Alright, so because this is a movie of significant length, there's a need to introduce new characters. So, the Nerd now has a sidekick named Cooper, who is apparently his manager or something like that. all he really does in the movie is beg Nerd to review Eee Tee or bitch about his mom or stuff. He fills the kid sidekick role nicely, I guess. Rather forgettable, but otherwise not annoying, strangely enough... certainly never to the point of wanting to kick him into the perpetual hell of horrible supporting characters. I've heard some concerns wondering why Mike Matei isn't playing the sidekick and I've got to admit that I too was surprised that Matei didn't have a bigger role in this movie other than a rather forgettable cameo appearance - although personally, I would've preferred NERD being paired up with Kyle Justin, because Kyle Justin's a more interesting character than Mike Matei - but I suppose they needed an actual actor to fill the role of the sidekick... a pity they couldn't find an actual actor to fill the role of the Nerd, but I digress.

So they're joined by Mandi, the Cockburn executive who wants the Nerd to review their new Eee Tee 2 game... I thought the Nerd only did "old" games; what the fuck, man? Can't even keep consistency with your own character...

Anyway, when we first see here, she looks like a modest company executive underling type person. But then, in an attempt to fit in, she dresses like a girl nerd gamer thing. And I'm like... "Why?" Is it to try and fit in? Not really working because the Nerd doesn't trust her 'cause she's a girl or something? And some kind of potential love interest because we've got to have one of those or something... meh. I don't care...

Look, I gotta bring this up, because it is part of the reason why I wasn't really into this movie, albeit nowhere near as big as an issue as a couple other bits, but it is something of a nagging thing and part of the reason why I didn't care. Part of it had to do with the premise and the story and the journey and the plot... that's all one thing, more or less. When word broke out that the focus of Nerd: The Movie was about E.T. on the 2600 and the landfill, well, first I nonchalantly thought to myself "This is how it's going to play out." And when the plot did more or less play out like that, I tried to find something that would give me a reason to care about what was happening in this movie. Like I said before, I'd liked the part with the monster; I thought that was well done. But in order to get to that part, there was the matter of sitting through an hour and a half of uninteresting, stock characters doing nothing more than fulfilling a role in a story that I had no real interest and waiting for the movie to give me some reason to care about what's going on in hopeless futility.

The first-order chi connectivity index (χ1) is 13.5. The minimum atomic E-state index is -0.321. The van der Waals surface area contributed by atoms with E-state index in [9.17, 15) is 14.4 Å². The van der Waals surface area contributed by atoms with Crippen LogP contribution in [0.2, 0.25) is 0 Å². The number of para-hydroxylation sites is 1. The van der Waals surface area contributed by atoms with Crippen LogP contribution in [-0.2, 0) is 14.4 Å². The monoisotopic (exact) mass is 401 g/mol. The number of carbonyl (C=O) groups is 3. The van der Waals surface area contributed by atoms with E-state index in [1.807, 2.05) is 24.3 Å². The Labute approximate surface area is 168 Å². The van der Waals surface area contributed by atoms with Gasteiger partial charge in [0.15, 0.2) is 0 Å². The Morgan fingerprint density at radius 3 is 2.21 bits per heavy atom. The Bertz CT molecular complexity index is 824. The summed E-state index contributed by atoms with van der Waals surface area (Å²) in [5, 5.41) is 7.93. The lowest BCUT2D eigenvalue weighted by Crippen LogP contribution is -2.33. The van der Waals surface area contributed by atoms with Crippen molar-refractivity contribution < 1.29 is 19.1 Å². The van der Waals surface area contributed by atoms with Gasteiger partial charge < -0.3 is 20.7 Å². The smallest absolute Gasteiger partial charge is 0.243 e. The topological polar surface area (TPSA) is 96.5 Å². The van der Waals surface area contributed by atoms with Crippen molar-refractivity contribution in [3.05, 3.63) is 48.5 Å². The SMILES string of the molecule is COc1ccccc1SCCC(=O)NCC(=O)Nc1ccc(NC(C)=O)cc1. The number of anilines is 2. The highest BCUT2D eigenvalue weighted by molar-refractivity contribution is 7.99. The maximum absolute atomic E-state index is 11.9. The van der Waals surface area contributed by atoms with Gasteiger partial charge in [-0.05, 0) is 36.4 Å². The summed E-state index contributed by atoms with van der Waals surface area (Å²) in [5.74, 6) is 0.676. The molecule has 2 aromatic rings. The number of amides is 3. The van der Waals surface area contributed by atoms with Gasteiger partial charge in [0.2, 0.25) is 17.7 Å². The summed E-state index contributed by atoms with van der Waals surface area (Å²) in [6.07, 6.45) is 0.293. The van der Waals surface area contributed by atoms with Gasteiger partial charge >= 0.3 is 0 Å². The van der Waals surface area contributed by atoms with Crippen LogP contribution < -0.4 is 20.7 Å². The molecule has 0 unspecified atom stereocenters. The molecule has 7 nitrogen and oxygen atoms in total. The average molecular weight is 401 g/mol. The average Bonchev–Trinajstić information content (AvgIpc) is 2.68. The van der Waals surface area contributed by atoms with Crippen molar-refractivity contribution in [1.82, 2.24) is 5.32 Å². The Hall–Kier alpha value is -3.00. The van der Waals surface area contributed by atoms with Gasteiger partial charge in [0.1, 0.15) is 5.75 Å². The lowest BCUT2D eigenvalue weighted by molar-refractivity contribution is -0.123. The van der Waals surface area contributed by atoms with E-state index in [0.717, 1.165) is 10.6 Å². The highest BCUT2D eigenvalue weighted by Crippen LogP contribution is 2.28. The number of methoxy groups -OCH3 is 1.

It was like the new Godzilla movie; when it came to the monster fights and even some of the teases, those were well done, fun to watch even with the serious tonality, very enjoyable, and a thrill, but to get to those exciting bits, you had to sit through long stretches of uninteresting backstory and dull, boring characters... and I simply didn't care. That's the same feeling I got here, although nowhere as big a disappointment because my expectations weren't high to begin. I mean, "oh noes, it's another thing about E.T. and the landfill. Just what the world needed was two more hours of beating a dead horse." And when it was said that the tone was going similar to episodes like Crazy Castle or the ROB episode, I dreaded the final product because I thought the ROB episode, at least, was absolute shit. Fortunately, the movie wasn't as painful an experience... not saying much, however.

I feel the predictable nature of the plot may have been something that dimmed my interest, especially when it played out as I expected to and nothing was really done to swerve or surprise me into thinking otherwise. Even with the blanks filled in, I wasn't really sold on the idea. I also feel that once that excavation of the landfill took place a few months ago, as part of a documentary for Xbox One, this was a movie dated on arrival. Even with the alternate reality card being played here, THAT event is still fresh in my mind and it's enough to take the mystery, the intrigue, the wonder, of what they might find on the site (if they found anything at all) out of the movie because I know what's there... and that's nobody's fault, really. Poor timing and all, but even with that caveat out of the picture, the journey itself was pretty dull. It was predictable. It was the classic example of "all the best bits were spoiled in the trailers" and the rest of it was not so much. On a technical level, it was fine. But when it came to the story, I wasn't feeling it.

Although, if I can be a bit of a dick for a moment, I had to look this up for posterity's sake and well, I feel it needs to be brought up. See, the Nerd and friends are going to Roswell, New Mexico, which is where they think the landfill is... In actuality, the landfill is located in Alamagordo, New Mexico. Alamagordo and Roswell are not exactly next door neighbors. So not only the Nerd a pussy for not reviewing a game that everyone else has touched, but he's also a bit of a moron because he went in the wrong direction. And they wonder why Col. Mutoid Man is pissed. And thus, we bring in... another fail horn.